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William Bartram, 1739-1823

Source: From DICTIONARY OF NORTH CAROLINA BIOGRAPHY edited by William S. Powell. Copyright (c) 1979-1996 by the University of North Carolina Press. Used by permission of the publisher. www.uncpress.unc.edu

William Bartram (9 Feb. 1739-22 July 1823), naturalist, was the son of John Bartram, an eminent naturalist, and his wife, Ann Mendenhall Bartram. He was born near Philadelphia, where his gifts as an artist brought him in his youth to the attention of Benjamin Franklin. Franklin proposed that William become an engraver, but he was apprenticed instead to a Philadelphia merchant in 1756. In 1761, his apprenticeship completed, William moved to Bladen County, where his uncle William had a large plantation and considerable property on the Cape Fear River. Here the nephew opened a store and spent the next four years alternately occupied with his business and investigating the flora and fauna of the Cape Fear region.

The Bartram family was established in the Cape Fear country by the early eighteenth century, when Bartram's grandfather, the first William Bartram, settled at Whitoc plantation. There he was attacked and killed by local Indians, and his wife and sons, William and John, were taken captive. Mrs. Bartram was subsequently able to return to Philadelphia with her sons. John remained in Philadelphia, but William later returned to North Carolina to resume control of their father's estate. He became a man of considerable influence as a colonel of militia and was for many years a representative in the colonial legislature of North Carolina. White Lake in Bladen County was known as Lake Bartram when he owned much land in the vicinity. Colonel Bartram also had a son named William, first cousin of the naturalist, and it was this household that the naturalist joined in 1761. The two cousins were often companions on botanical and zoological jaunts in the vicinity of Ashwood, Bartram's plantation.

The mercantile venture of William Bartram did not prosper in Bladen. John Bartram, newly appointed as botanist to King George III, stopped by Ashwood in 1765 on a mission to Florida; he took his son with him on the trip, and afterward the two returned to Philadelphia. William tried for three more years to find success as a merchant in Philadelphia, but by 1770 he was almost bankrupt and disillusioned with the effort. He returned to Ashwood, where, during the next two years, Colonel Bartram, his wife, and their son, Dr. William Bartram, all died. Leaving Ashwood in the latter part of 1772 and returning once more to Philadelphia, Bartram in the following spring set forth on his famous "travels," outlined in the volume Travels through North and South Carolina, Georgia, etc, which he brought out in 1791. Chiefly through the fine reception accorded to the book, Bartram became an established member of the international literary and scientific community and a member of many American and foreign learned societies. A Quaker by upbringing, Bartram became an ardent deist.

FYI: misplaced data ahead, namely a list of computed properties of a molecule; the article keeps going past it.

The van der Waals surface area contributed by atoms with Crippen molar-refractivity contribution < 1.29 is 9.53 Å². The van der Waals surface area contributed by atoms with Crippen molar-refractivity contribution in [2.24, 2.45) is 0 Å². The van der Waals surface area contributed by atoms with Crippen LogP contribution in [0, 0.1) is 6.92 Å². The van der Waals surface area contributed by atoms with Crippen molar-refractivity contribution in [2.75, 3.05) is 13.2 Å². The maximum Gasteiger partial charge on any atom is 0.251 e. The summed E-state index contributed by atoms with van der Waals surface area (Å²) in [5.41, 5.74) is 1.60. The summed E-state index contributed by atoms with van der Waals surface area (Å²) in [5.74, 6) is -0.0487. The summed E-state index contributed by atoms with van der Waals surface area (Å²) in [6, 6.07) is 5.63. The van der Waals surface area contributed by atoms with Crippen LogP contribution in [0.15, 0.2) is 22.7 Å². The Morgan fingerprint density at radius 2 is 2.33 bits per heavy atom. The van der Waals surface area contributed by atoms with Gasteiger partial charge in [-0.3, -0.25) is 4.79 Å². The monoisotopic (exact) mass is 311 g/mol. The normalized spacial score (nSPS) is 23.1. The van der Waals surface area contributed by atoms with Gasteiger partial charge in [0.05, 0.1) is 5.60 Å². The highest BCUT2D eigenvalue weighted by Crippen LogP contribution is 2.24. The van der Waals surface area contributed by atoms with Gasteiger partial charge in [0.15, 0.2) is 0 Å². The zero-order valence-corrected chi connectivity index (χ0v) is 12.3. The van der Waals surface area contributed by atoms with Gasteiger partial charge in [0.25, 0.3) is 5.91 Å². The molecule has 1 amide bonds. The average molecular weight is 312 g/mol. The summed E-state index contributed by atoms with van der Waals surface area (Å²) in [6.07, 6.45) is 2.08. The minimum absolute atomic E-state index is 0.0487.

Bartram visited Ashwood, apparently for the last time, late in 1776. He always held Ashwood in affectionate regard as a place where he and his cousins had engaged in "pastimes . . . of the most Innocent and simple nature such as amuse Brothers, Sisters and Friends." At least one biographer has suggested that William had a brief love affair with one of Colonel Bartram's daughters, but the naturalist was never married.

Thomas C. Parramore

SEE: DAB , vol. 2 (1929); Ernest Earnest, John and William Bartram (1940); Francis Harper, Travels of William Bartram , naturalists' ed. (1958).

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